The Cerebellum

, Volume 12, Issue 6, pp 826–834

Motor Cortex Excitability in Acute Cerebellar Infarct

Original Paper

DOI: 10.1007/s12311-013-0493-8

Cite this article as:
Huynh, W., Krishnan, A.V., Vucic, S. et al. Cerebellum (2013) 12: 826. doi:10.1007/s12311-013-0493-8

Abstract

Limited evidence to date has demonstrated changes in excitability that develops over the contralateral motor cortex after a cerebellar infarct. As such, the present study investigated changes in excitability over the contra- (contraM1) and ipsilateral motor cortices (ipsiM1), in patients with acute cerebellar infarct, to determine whether the changes may have functional relevance. Paired-pulse transcranial magnetic stimulation, combined with detailed clinical assessment, was undertaken in ten patients presenting with acute unilateral cerebellar infarct. Studies were undertaken within 1 week of ictus and followed longitudinally at 3-, 6-, and 12-month periods. Comparisons were made with 15 age-matched controls. Immediately following a stroke, short-interval intracortical inhibition (SICI) was significantly reduced over the contraM1 in all patients (P = 0.01), while reduced over the ipsiM1 in those with severe functional impairment (P = 0.01). Moreover, ipsiM1 SICI correlated with impairment (r = 0.69, P = 0.03), such that less SICI was observed in those patients with most impairment. Cortical excitability changes persisted over the follow-up period in the context of clinical improvement. Following an acute cerebellar infarct, excitability abnormalities develop over both motor cortices, more prominently in patients with severe functional impairment. The cortical changes, particularly over the ipsilateral motor cortex, may represent a functionally relevant plastic process that may guide future therapeutic strategies to better facilitate recovery.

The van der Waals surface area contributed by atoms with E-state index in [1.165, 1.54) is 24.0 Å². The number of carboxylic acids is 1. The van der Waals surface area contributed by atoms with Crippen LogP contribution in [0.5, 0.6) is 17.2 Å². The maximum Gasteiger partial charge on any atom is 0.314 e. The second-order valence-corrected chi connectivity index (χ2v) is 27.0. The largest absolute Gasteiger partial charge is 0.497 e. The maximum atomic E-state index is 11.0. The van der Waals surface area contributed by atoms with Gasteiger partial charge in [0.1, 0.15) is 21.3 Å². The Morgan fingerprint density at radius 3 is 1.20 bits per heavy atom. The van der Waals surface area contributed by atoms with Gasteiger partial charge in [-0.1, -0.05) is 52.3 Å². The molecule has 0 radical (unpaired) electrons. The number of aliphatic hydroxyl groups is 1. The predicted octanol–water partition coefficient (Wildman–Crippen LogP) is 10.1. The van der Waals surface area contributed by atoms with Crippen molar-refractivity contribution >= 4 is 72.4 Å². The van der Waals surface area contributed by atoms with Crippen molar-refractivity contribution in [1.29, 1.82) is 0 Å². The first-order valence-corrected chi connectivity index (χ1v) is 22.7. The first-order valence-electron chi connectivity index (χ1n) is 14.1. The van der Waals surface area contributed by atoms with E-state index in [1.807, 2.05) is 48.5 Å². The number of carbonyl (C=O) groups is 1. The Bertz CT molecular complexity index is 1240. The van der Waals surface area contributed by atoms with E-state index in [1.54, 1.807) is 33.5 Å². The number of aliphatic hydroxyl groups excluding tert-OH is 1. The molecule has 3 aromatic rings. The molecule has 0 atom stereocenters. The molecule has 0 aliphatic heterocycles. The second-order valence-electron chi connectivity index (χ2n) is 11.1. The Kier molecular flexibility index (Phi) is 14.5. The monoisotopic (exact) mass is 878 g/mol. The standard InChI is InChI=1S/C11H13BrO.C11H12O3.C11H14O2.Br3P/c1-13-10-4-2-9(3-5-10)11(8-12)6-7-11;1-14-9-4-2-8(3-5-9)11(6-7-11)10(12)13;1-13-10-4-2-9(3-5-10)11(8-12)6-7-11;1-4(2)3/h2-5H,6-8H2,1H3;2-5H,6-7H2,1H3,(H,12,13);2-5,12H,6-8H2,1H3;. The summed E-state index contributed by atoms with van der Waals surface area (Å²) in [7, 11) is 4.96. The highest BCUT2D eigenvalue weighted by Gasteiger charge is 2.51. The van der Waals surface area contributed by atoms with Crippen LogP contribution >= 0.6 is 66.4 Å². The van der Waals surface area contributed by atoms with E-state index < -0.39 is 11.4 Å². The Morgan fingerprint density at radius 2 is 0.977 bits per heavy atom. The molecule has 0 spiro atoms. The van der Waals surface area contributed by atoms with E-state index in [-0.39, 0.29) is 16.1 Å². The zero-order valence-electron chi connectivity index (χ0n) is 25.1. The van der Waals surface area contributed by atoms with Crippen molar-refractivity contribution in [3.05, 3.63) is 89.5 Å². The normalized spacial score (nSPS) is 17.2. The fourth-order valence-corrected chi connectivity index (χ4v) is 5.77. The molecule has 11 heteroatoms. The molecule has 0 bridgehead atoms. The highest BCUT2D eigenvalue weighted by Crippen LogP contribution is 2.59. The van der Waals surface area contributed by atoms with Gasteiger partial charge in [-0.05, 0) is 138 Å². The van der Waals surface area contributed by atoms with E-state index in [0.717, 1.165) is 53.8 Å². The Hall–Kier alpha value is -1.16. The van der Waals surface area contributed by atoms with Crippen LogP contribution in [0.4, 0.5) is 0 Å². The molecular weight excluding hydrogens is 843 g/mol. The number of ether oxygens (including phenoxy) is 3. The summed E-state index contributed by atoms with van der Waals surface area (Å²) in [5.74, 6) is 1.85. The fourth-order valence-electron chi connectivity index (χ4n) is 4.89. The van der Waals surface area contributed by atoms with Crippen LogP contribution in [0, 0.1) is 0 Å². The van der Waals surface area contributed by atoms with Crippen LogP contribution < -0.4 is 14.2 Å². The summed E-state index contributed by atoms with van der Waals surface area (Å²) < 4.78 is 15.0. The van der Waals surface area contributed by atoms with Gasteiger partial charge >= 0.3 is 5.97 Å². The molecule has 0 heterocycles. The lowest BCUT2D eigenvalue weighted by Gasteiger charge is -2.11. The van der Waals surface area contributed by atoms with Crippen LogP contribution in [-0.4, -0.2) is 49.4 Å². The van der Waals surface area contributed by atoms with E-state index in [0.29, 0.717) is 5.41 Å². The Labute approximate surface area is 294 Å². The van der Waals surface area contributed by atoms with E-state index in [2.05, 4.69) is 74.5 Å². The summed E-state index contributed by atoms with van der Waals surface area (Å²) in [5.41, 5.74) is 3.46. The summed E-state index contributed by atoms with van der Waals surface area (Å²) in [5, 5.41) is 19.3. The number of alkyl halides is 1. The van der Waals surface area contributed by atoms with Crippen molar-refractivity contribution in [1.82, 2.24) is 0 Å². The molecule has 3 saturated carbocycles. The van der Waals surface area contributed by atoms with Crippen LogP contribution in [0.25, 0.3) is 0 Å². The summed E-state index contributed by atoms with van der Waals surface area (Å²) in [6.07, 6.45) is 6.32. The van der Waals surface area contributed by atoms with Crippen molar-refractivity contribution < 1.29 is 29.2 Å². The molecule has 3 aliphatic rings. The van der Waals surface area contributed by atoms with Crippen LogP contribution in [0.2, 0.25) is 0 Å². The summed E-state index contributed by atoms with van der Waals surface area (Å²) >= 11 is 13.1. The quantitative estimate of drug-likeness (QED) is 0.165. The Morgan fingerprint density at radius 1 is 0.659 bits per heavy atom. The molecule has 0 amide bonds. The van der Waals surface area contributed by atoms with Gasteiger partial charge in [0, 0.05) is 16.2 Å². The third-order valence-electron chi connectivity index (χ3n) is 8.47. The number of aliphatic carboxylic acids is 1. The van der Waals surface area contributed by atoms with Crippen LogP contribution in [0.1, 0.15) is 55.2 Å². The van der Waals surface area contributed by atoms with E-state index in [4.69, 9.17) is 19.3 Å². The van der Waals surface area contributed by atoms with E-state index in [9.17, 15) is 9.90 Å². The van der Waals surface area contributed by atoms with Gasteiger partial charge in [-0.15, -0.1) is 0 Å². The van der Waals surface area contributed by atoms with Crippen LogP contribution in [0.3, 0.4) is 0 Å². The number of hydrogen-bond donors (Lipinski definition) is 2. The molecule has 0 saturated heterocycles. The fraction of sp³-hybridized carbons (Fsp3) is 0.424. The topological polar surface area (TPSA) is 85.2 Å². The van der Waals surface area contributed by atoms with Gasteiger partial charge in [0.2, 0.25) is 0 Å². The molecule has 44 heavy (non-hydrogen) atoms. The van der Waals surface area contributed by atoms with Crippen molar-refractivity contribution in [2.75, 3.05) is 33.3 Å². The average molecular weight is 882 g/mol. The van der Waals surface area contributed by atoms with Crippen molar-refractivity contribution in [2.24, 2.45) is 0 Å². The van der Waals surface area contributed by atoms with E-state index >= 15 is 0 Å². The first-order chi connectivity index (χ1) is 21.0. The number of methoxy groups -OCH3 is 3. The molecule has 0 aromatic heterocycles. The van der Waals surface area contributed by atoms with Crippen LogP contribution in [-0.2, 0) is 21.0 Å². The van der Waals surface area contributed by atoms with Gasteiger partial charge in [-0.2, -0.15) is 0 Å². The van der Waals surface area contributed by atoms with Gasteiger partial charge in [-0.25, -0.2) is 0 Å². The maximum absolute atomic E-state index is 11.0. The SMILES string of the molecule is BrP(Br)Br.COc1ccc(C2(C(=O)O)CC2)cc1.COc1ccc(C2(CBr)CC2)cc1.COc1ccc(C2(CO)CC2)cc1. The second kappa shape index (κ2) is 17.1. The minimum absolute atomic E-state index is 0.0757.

Keywords

StrokeCerebellumPlasticityTranscranial magnetic stimulationCortical inhibition

Abbreviations

BI

Barthel Index

Contra-M1

Contralateral primary motor cortex

DCN

Deep cerebellar nuclei

FM

Fugl–Meyer score

ICF

Intracortical facilitation

Ipsi-M1

Ipsilateral primary motor cortex

M1

Primary motor cortex

MEP

Motor evoked potential

mRS

Modified Rankin scale

NIBS

Non-invasive brain stimulation

NIHSS

National Institutes of Health Stroke Scale

PICA

Posterior inferior cerebellar artery

RMT

Resting motor threshold

SARA

Scale for the assessment and rating of ataxia

SCA

Superior cerebellar artery

SICI

Short-interval intracortical inhibition

tDCS

Transcranial direct current stimulation

TMS

Transcranial magnetic stimulation

Copyright information

© Springer Science+Business Media New York 2013

Authors and Affiliations

  1. 1.Neuroscience Research Australia and Prince of Wales Clinical SchoolUniversity of New South WalesSydneyAustralia
  2. 2.School of Medical SciencesUniversity of New South WalesSydneyAustralia
  3. 3.University of New South Wales and Neuroscience Research AustraliaRandwickAustralia